Conservatives across the borough went against the national trend to tighten their grip on Tunbridge Wells as opposition in the council was reduced from six to five members. The true-blue status of the borough was left in no doubt on Friday after the ballots were counted for the local elections.
Many of the Conservative incumbents retained their seat, with only Peter Lidstone’s victory for the Liberal Democrats over David Scott in St John’s ward causing an upset.
However, even this small victory was undone when the Tory candidate Carol Mackonochie unseated Hugh Patterson, the incumbent Liberal Democrat, in Capel. Liberal Democrat Cllr Ben Chapelard, who successfully defended his own seat in St James’ ward, said the poll had been one of mixed fortunes for the party.
He added: “We are overwhelmed by the sheer amount of trust the people in St John’s have in us. For many residents, a large Conservative majority does not work as it does not listen to them.
“But Hugh was a big loss for us, he was a great councillor with a sharp mind.” The Liberal Democrats’ position was left unchanged by the election with three councillors representing the party in the chamber. Labour managed to retain one of their two seats in the Southborough and High Brooms ward, when Dianne Hill won with a resounding 52 per cent of the vote, following the resignation of her predecessor Alain Lewis.
Cllr Hill said her victory had been down to campaigning on ‘purely local’ issues, such as the Southborough Hub project, and not getting caught up in national politics.
“I am local and those are the issues I focused on, nothing to do with the national party. The Tories tried to make it about national issues and put Jeremy Corbyn’s name on their leaflets, but it didn’t work,” she said. And yet Labour failed to make any inroads beyond the ward, where their only council positions are based.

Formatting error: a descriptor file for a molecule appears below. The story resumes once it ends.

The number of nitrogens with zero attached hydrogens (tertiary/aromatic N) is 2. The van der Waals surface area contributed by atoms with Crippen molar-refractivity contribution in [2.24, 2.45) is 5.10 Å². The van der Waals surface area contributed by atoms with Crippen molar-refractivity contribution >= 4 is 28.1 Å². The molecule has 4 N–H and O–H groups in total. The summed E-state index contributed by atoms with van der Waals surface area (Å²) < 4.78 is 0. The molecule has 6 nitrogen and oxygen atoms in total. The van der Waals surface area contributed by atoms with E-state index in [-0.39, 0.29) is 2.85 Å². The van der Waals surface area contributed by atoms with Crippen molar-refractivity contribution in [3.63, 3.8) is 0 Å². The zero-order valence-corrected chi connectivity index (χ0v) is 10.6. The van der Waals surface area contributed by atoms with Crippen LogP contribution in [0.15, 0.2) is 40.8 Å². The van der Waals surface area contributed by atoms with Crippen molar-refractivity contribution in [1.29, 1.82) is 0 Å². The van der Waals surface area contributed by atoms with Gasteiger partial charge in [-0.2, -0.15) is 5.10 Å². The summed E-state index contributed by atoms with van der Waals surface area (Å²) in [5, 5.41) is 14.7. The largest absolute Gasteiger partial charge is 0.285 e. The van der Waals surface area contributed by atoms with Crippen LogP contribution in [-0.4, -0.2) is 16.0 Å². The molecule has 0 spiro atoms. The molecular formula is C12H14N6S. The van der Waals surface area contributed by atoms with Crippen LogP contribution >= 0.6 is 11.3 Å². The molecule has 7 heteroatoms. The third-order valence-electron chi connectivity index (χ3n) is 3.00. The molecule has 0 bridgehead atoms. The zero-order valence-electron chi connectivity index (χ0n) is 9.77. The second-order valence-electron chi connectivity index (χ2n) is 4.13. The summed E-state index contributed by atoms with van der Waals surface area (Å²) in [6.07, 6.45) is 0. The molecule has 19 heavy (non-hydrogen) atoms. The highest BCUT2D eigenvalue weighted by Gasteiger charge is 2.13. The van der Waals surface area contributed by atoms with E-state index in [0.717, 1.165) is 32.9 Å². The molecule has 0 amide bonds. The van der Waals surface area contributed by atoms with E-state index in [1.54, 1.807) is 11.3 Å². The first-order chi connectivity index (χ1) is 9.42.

This left the Tories with 43 of the 48 seats in the council after their candidate David Reilly won in Pembury ward following the resignation of independent Mike Tompsett. Opposition will be further eroded when the Mayor, David Elliott, hands over to the Liberal Democrat Cllr David Neve in two weeks’ time.
Under the borough’s constitution the Mayor must remain ‘politically neutral’ and will only be able tocast a deciding vote in the event of an even split in chamber, a situation exceeding unlikely with the Conservatives’ dominance.
Even the Council Leader David Jukes was ‘surprised’ by the resilience of his party and its ability to increase its number of councillors. He said: “It was a great result, but it is unusual for a leading party to gain seats during a mid-term election when you have a ruling party in government.
“We deliver sound financial policy and run the borough in a business-like manner with the aim of making it self-sufficient.”